Publications

Patient and physician factors associated with participation in cervical and uterine cancer trials: an NRG/GOG247 study.

Author(s): Brooks SE,  Carter RL,  Plaxe SC,  Basen-Engquist KM,  Rodriguez M,  Kauderer J,  Walker JL,  Myers TK,  Drake JG,  Havrilesky LJ,  Van Le L,  Landrum LM,  Brown CL

Journal: Gynecol Oncol

Date: 2015 Jul

Major Program(s) or Research Group(s): NCORP

PubMed ID: 25937529

PMC ID: PMC4489417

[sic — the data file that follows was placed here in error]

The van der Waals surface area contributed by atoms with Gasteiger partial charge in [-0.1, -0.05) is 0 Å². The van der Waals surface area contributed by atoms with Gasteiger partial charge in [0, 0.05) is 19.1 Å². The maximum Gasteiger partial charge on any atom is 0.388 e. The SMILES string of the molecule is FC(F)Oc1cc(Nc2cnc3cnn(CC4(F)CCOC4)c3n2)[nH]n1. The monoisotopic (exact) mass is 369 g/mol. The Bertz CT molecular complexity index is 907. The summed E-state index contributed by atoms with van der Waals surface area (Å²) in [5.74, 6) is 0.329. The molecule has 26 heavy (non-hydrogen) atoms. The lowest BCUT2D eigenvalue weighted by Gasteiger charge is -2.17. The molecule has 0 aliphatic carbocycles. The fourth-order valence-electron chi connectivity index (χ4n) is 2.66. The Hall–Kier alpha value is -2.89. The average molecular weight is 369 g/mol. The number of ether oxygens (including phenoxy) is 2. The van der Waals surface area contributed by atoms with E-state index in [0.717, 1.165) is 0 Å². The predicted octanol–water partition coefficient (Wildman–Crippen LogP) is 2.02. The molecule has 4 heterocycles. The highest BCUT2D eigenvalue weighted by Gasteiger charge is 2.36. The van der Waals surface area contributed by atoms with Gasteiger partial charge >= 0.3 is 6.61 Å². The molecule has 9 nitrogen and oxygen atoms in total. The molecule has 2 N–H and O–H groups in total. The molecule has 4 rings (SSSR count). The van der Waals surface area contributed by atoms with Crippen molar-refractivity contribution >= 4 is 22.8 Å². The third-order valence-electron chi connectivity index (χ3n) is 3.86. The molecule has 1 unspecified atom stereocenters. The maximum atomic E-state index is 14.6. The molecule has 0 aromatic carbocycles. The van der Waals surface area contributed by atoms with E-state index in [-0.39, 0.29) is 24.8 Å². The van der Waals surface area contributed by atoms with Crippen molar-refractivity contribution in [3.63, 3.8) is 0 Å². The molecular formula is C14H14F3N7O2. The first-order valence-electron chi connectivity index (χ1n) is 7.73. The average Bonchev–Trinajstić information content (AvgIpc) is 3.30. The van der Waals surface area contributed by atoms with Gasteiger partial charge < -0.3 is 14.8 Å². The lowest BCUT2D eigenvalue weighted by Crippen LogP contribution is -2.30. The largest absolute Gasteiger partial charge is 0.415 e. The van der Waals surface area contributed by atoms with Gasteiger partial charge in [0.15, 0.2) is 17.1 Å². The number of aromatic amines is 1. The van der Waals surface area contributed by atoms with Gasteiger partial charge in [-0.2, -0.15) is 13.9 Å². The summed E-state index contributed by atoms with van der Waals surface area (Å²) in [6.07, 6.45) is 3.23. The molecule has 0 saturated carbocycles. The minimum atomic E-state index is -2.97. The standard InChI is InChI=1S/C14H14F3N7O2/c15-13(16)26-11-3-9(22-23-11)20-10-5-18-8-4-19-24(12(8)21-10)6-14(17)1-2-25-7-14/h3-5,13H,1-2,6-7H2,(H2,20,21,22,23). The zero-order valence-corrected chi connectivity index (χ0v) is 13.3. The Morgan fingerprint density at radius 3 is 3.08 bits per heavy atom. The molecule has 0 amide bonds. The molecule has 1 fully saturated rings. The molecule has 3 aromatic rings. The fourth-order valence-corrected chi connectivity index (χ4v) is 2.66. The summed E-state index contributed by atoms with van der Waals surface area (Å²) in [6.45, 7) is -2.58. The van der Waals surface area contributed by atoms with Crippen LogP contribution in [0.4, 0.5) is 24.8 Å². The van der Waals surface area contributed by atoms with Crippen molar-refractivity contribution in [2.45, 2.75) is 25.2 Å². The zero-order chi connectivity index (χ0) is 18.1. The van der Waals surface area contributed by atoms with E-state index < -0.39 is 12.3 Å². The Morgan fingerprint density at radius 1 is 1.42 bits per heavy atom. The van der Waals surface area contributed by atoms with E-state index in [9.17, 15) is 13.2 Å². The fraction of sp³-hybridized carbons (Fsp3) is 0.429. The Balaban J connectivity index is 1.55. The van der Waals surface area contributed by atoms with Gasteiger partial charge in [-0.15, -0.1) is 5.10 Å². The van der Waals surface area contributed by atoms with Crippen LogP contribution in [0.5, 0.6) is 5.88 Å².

Abstract: PURPOSE: The aim of this study was to identify patient and physician factors related to enrollment onto Gynecologic Oncology Group (GOG) trials. METHODS: Prospective study of women with primary or recurrent cancer of the uterus or cervix treated at a GOG institution from July 2010 to January 2012. Logistic regression examined probability of availability, eligibility and enrollment in a GOG trial. Odds ratios (OR) and 95% confidence intervals (CI) for significant (p<0.05) results reported. RESULTS: Sixty institutions, 781 patients, and 150 physicians participated, 300/780 (38%) had a trial available, 290/300 had known participation status. Of these, 150 women enrolled (59.5%), 102 eligible did not enroll (35%), 38 (13%) were ineligible. Ethnicity and specialty of physician, practice type, data management availability, and patient age were significantly associated with trial availability. Patients with >4 comorbidities (OR 4.5; CI 1.7-11.8) had higher odds of trial ineligibility. Non-White patients (OR 7.9; CI 1.3-46.2) and patients of Black physicians had greater odds of enrolling (OR 56.5; CI 1.1-999.9) in a therapeutic trial. Significant patient therapeutic trial enrollment factors: belief trial may help (OR 76.9; CI 4.9->1000), concern about care if not on trial (OR12.1; CI 2.1-71.4), pressure to enroll (OR .27; CI 0.12-.64), caregiving without pay (OR 0.13; CI .02-.84). Significant physician beliefs were: patients would not do well on standard therapy (OR 3.6; CI 1.6-8.4), and trial would not be time consuming (OR 3.3; CI 1.3-8.1). CONCLUSIONS: Trial availability, patient and physician beliefs were factors identified that if modified could improve enrollment in cancer cooperative group clinical trials.